* * *

spillane_mickeyMickey was made a Grand Master of Mystery Writers of America in 1995.

Sixteen years later, it seems surprising that MWA waited so long. But that’s not how it looked at the time. The notion of giving him this award was hugely controversial, and a substantial proportion of MWA’s active membership regarded the whole notion as a travesty.

I was at a meeting, probably in the fall of 1994, probably at Bouchercon. If I remember correctly, it was an unofficial gathering of MWA people to consider the question. On one side, the pro-Spillane contingent argued that Mickey was enormously influential, that he had not only brought a whole generation of new readers to crime fiction, but that in so doing he had spawned the whole world of hardboiled paperback original fiction. Gold Medal Originals, it was suggested, owed their very existence to the new market Mickey and Mike Hammer had called into existence.

I couldn’t argue with that.

On the other side, the anti-Spillane crowd pointed out that, influential though they might well be, Mickey’s books were essentially crap. The plots were dumb, the characters lacked any semblance of depth, the underlying philosophy was brutish, and the writing itself was heavy-handed and crude. Yes, the books were popular—or had been, decades ago. But it was not MWA’s business to reward popularity. The marketplace did that. Our august organization gave out Edgars and designated Grand Masters in order to celebrate excellence, and these days it was hard to pick up a Mike Hammer novel and read it, let alone applaud its excellence.

I couldn’t argue with that, either.

The debate, as I remember it, was surprisingly reasonable and well-mannered. The nays didn’t shout too loud, because when all was said and done they liked Mickey, however little they thought of his work. And the yeas weren’t that boisterous, either; while one or two might have concurred with Ayn Rand, most seemed to be arguing that Mickey should get the award irrespective of the quality of his work.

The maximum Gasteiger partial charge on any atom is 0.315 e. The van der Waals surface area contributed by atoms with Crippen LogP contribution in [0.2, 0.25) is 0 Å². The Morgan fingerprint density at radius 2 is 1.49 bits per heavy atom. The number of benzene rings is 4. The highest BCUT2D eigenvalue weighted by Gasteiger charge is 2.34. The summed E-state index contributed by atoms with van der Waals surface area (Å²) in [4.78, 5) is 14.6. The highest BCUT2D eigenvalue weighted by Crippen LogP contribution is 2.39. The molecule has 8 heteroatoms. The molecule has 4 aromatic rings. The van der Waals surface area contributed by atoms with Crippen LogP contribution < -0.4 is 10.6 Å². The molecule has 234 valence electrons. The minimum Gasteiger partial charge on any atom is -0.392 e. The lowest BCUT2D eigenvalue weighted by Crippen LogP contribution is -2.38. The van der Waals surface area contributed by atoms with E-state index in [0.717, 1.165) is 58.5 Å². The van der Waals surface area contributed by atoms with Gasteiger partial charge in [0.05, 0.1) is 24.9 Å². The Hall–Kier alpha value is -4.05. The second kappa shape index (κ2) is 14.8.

Well, come April he showed up at the annual dinner and was made a Grand Master. And all the anti-Spillane arguments were like snow in an Arctic summer; they didn’t stop to melt, but sublimated, passing directly from a solid to a gaseous state. What, not give it to him? Who ever could have had an idea like that?

And I have to say he appreciated the honor. Well, why not? It came, after all, from the Mystery Writers of America.

If we’d been the Mystery Authors of America, it might have been a different story.

* * *

He was a hell of a nice guy. Did I mention that? It shouldn’t go unsaid. One hell of a nice guy.

A Mickey Spillane Reading List

Mike Hammer Novels
I, the Jury (1947)
My Gun Is Quick (1950)
Vengeance Is Mine! (1950)
One Lonely Night (1951)
The Big Kill (1951)
Kiss Me, Deadly (1952)
The Girl Hunters (1962)
The Snake (1964)
The Twisted Thing (1966)
The Body Lovers (1967)
Survival...Zero! (1970)
The Killing Man (1989)
Black Alley (1996)
The Goliath Bone (with Max Allan Collins, 2008)
The Big Bang (with Max Allan Collins, 2010)
Kiss Her Goodbye (with Max Allan Collins, 2011)

Tiger Mann Novels
Day of the Guns (1964)
Bloody Sunrise (1965)
The Death Dealers (1965)
The By-Pass Control (1966)

Other Novels
The Long Wait (1951)
The Deep (1961)
The Delta Factor (1967)
The Erection Set (1972)
The Last Cop Out (1973)
Something Down There (2003)
Dead Street* (with Max Allan Collins, 2007)

This article first appeared in Mystery Scene Summer Issue #120.

Teri Duerr
2012-06-25 16:12:02

spillane_ithejury“...He needed to write [those first books] for reasons having little to do with dollars and cents.”

Summer, Issue #125 Contents
Mystery Scene

125cover_250

Features

 

The Dark Imagination of Lisa Unger

A local tragedy sparked this writer’s fascination with crime and its effects.
by Oline H. Cogdill

Sherlock II

The BBC’s contemporary take on Holmes is a deserved smash hit.
by Bill Hirschman

Back to Beer: Ace Atkins Does Spenser Proud

Atkins steps into some very big shoes and takes off running.
by Kevin Burton Smith

A Free Man of Color: The Benjamin January Mysteries

Barbara Hambly brings 1830s New Orleans to life in all its dizzying complexity.
by Jon L. Breen

Gormania! My 10 Favorite Noir Films...of the Moment

An annotated list for your viewing pleasure this summer.
by Ed Gorman

Tom Piccirilli

His new series debut takes a bleak look at a family of criminals on the eve of one son’s execution.
by Hank Wagner

Eyewitness

Out-of-print crime novels are reappearing in ebook editions.
by Kevin Burton Smith

Toby Peters Over Hollywood

Stuart Kaminsky’s battered ’tec is the go-to gumshoe for a cavalcade of stars.
by Michael Mallory

What’s Happening With Sue Henry

An adventurous writer returns.
by Brian Skupin

Departments


At the Scene

by Kate Stine